Arthur Carr: One aspect of your work . . . is your use of the object—often a found object, I believe, an object that you may have come upon accidentally or incidentally. . . . And I’m wondering if you could give us any background to the use of such objects and what you feel they might symbolize, if anything.
Robert Indiana: Well, of course, I consider very definitely, Arthur, that my use of the object, my interest in the object, has a very clear and definite starting point, and in that . . . I was never in a place long enough in all these moves from school to school and city to city and country to country, that I ever had the desire to collect too many things. Now, down on Coenties Slip, even though there was a constant cloud of impermanency and a threat that maybe next month I wouldn’t be there, still I think I knew that I was going to be there for a long time and I was. And it was on these visits to your house on the island [Fire Island] and the walks along the seashore and finding those old pieces of wood and those rusted objects that I first began to consider them, and just coincidental to that, as I said about words and the artist’s use of words, it was in the air at the time. It just seemed that all of a sudden everybody was both collecting and using this kind of material. Obviously someone like Louise Nevelson preceded everyone else, but, the whole thing culminated in the Assemblage Show at the Museum of Modern Art. This is the first—this was the first show that I was in. Now this was an immediate both incitement and encouragement and I was by my location on Coenties Slip, I found myself in an absolute mine of material because all these old buildings were being torn down and there were all these beautiful, weathered pieces of wood just lying in the street, asking to be taken back to the studio, and that’s exactly what I did. So that the objects began geographically and in sympathy with something that was going on at the time.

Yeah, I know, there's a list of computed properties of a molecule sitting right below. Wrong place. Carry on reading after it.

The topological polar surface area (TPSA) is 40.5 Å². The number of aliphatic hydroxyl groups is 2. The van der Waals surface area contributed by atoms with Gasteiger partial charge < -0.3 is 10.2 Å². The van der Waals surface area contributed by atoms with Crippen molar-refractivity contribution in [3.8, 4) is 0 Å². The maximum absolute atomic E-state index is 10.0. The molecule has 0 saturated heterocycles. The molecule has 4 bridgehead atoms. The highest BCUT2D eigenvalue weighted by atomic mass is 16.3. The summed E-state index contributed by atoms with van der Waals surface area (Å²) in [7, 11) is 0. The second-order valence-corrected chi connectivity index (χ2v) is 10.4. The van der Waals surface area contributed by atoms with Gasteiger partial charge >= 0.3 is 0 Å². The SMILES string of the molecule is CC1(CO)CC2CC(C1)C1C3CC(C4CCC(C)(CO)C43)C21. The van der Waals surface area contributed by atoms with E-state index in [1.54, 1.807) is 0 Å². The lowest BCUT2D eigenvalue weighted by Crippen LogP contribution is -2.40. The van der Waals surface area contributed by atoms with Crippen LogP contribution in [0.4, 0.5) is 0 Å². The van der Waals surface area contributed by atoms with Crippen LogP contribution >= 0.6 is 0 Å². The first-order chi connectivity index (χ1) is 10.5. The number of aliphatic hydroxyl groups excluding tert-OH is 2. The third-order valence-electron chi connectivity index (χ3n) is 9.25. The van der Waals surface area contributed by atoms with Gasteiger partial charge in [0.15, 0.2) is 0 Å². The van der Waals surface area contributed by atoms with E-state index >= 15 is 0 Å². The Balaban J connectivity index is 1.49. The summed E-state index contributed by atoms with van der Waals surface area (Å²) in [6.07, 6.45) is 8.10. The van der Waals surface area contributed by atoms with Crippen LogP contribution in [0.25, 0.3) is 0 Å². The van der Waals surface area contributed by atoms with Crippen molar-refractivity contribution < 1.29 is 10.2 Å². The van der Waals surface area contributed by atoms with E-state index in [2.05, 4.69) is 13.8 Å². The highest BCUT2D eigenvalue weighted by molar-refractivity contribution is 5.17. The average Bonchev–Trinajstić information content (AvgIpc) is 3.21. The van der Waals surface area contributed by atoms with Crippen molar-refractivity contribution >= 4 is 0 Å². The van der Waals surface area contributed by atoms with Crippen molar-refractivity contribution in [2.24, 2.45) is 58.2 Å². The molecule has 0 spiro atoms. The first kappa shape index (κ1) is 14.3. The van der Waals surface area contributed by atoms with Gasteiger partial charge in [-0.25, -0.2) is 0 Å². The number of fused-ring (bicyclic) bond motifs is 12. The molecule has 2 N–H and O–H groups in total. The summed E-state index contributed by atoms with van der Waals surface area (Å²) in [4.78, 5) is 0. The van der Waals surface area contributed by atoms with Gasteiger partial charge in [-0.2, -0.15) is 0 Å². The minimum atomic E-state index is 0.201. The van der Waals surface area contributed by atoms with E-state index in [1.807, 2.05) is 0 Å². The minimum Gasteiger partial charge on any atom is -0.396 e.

Carr: Do you recall what any of those first objects were that you might have found on the island?
Indiana: Well, of course, one selects, and as you may remember, those things—the one thing that attracted me the most were the old, rusted tricycle and bicycle wheels, one of which I used in your, the construction you have [Slip (1961)]. Of course, I seem to be attracted to and use circular imagery in all of my work, but certainly in the construction, practically every single construction either contains a wheel or there is an image of a circle on the construction.
Arthur C. Carr, "The Reminiscences of Robert Indiana," New York, November 1965, Arthur C. Carr papers; Rare Book and Manuscript Library, Columbia University Library, pp. 107–08.